Opt-in Greek Orthodox religion classes in state schools are being threatened as government changes favour scrapping the special religious instruction program (SRI) in schools that can’t resource it properly.

Currently, schools are able to offer students a 30 minute religious class every week, with classes taught by an accredited instructor in a religion of choice.

In Victoria, 24 schools currently have a Greek Orthodox instructor, while in NSW, more than 100 schools receive Greek Orthodox instruction.

New changes that came into effect in May will give schools that can’t properly resource the program the chance to scrap it all together.

Now all classes must be supervised by a teacher from the school, and religious materials must not be displayed at school or distributed outside SRI

Principals have been given greater control of the program, but also have more responsibility. Principals must offer parents the opportunity for their children to participate in SRI when an accredited and approved instructor approaches the school and is available to deliver SRI.

All the Greek Orthodox accredited teachers are handled by the Greek Orthodox Archdiocese of Australia and have been facilitating the program in schools for over 20 years.

In Victoria, the Archdiocese’s SRI program coordinator, Daniel Bellis says the program has been seeing a modest increase and aren’t too concerned about the new changes.

“We’re working through them so that we can meet the requirements and the standards required of us,” he tells Neos Kosmos.

“We’re doing our best to make sure things go smoothly.”

The program has been popular in schools where there is a big Greek population. More than 1000 students are a part of the program in Victoria and the
Archdiocese has many people coming to them to become instructors.

The new changes has increased fears that principals will use the measures as a scapegoat to scrap the program or at the very least judge the merit of the program.

For many schools and accreditors of the SRI program, there is uncertainty about the program’s future in schools.

Professor Des Cahill, chairman of the peak body that accredits instructors for Buddhist, Greek Orthodox, Baha’i, Hindu and Sikh religions, Religions for
Peace Australia, says the changes seem to be moving the program away from the volunteer aspect it has been for the past 20 years.

“I think the government is trying to get a balance, and I wonder whether they are heading too much into a sort of professionalisation direction,” he tells Neos Kosmos.

“It will certainly provide some difficulties during the implementation process over the next six months.”

Mr Bellis agrees, and feels that once the schools and religious bodies understand the changes, they will be able to keep providing the same level of instruction.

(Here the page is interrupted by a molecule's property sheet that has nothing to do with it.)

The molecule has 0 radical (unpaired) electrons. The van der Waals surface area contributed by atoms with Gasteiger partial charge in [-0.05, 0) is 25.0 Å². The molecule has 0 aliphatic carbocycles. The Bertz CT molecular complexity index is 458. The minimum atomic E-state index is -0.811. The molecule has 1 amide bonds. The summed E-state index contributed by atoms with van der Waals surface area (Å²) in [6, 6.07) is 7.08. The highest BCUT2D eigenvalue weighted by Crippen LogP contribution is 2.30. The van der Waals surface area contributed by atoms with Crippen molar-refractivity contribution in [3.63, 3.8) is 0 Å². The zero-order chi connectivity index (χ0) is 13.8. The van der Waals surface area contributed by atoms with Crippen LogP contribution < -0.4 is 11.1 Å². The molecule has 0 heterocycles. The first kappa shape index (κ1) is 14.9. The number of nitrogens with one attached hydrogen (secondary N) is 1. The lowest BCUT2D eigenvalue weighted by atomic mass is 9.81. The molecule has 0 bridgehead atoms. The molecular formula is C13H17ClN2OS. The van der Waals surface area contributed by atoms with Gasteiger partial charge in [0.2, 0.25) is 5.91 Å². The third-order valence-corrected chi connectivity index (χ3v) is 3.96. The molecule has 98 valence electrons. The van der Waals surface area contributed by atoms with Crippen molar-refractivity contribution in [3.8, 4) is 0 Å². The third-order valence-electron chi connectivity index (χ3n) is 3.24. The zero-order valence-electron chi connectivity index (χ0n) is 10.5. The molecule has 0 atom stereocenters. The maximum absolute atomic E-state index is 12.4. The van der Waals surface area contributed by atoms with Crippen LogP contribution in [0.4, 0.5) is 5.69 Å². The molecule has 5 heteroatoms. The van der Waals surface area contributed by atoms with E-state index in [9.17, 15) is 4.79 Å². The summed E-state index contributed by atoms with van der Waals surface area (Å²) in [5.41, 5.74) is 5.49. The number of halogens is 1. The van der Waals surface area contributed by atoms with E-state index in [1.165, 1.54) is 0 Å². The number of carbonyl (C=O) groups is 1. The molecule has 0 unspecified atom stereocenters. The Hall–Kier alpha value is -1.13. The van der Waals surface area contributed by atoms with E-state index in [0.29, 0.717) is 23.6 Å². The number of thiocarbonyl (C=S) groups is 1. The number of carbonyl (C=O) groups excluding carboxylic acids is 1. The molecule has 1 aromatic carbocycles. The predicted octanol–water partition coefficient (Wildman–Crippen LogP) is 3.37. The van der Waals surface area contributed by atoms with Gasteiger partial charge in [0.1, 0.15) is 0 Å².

“We expect the period of uncertainty to continue for a couple of weeks, after which the program should return to normal,” he says.

The new changes will come into affect at the start of Term Three, but there is speculation that they will allow a six month fazing period.

Professor Cahill, who has been in talks with the Education Department says the department has told him the six month fazing period is to go ahead.

The Greek Orthodox program that children Australia wide was created by the Pantanassa Monastery in NSW and focuses on everything from the Holy Week during Easter to the life of a monk at Mount Athos.

Young primary school students are able to colour in the Saints, do word searches and join the dots to make a cross, while sections of the curriculum is in both Greek and English.

The program is well liked, according to Mr Bellis.

“Reflecting on feedback from students, they love their half hour of orthodox special religious instruction and they look forward to it.”

The success of the program is sometimes hindered by the lack of class time the SRI program is allocated.

Many schools don’t include SRI programs every week, many making it a fortnightly or monthly class, and many only include it in certain school terms.

It’s something Professor Cahill wants to see addressed.

“What can be achieved in 30 minutes a week, I think they’ve got to realise the limitations of that and I would much rather have religious traditions be incorporated into the general curriculum.”

Currently the national curriculum is finalising the history and civic and citizenship subjects that will most likely include various religious traditions.